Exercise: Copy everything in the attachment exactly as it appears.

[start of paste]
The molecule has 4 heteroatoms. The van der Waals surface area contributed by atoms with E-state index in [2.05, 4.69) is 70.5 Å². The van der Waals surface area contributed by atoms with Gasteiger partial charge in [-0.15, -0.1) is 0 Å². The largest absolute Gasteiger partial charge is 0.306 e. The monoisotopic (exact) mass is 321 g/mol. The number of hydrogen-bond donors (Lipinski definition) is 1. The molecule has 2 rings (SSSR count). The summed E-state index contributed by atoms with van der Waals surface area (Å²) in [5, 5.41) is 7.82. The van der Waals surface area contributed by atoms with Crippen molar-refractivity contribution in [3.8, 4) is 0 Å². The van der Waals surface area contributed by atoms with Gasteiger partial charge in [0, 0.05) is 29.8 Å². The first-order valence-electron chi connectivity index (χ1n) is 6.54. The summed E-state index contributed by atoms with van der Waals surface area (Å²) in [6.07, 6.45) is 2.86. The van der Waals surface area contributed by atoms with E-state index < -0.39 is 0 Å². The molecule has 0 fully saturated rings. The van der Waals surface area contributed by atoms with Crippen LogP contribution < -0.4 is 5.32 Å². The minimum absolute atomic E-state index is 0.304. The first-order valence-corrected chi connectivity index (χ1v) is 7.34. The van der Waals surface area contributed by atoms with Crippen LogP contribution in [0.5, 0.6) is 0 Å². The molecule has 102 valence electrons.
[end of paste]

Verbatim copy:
The molecule has 4 heteroatoms. The van der Waals surface area contributed by atoms with E-state index in [2.05, 4.69) is 70.5 Å². The van der Waals surface area contributed by atoms with Gasteiger partial charge in [-0.15, -0.1) is 0 Å². The largest absolute Gasteiger partial charge is 0.306 e. The monoisotopic (exact) mass is 321 g/mol. The number of hydrogen-bond donors (Lipinski definition) is 1. The molecule has 2 rings (SSSR count). The summed E-state index contributed by atoms with van der Waals surface area (Å²) in [5, 5.41) is 7.82. The van der Waals surface area contributed by atoms with Crippen molar-refractivity contribution in [3.8, 4) is 0 Å². The van der Waals surface area contributed by atoms with Gasteiger partial charge in [0, 0.05) is 29.8 Å². The first-order valence-electron chi connectivity index (χ1n) is 6.54. The summed E-state index contributed by atoms with van der Waals surface area (Å²) in [6.07, 6.45) is 2.86. The van der Waals surface area contributed by atoms with E-state index < -0.39 is 0 Å². The molecule has 0 fully saturated rings. The van der Waals surface area contributed by atoms with Crippen LogP contribution < -0.4 is 5.32 Å². The minimum absolute atomic E-state index is 0.304. The first-order valence-corrected chi connectivity index (χ1v) is 7.34. The van der Waals surface area contributed by atoms with Crippen LogP contribution in [0.5, 0.6) is 0 Å². The molecule has 102 valence electrons.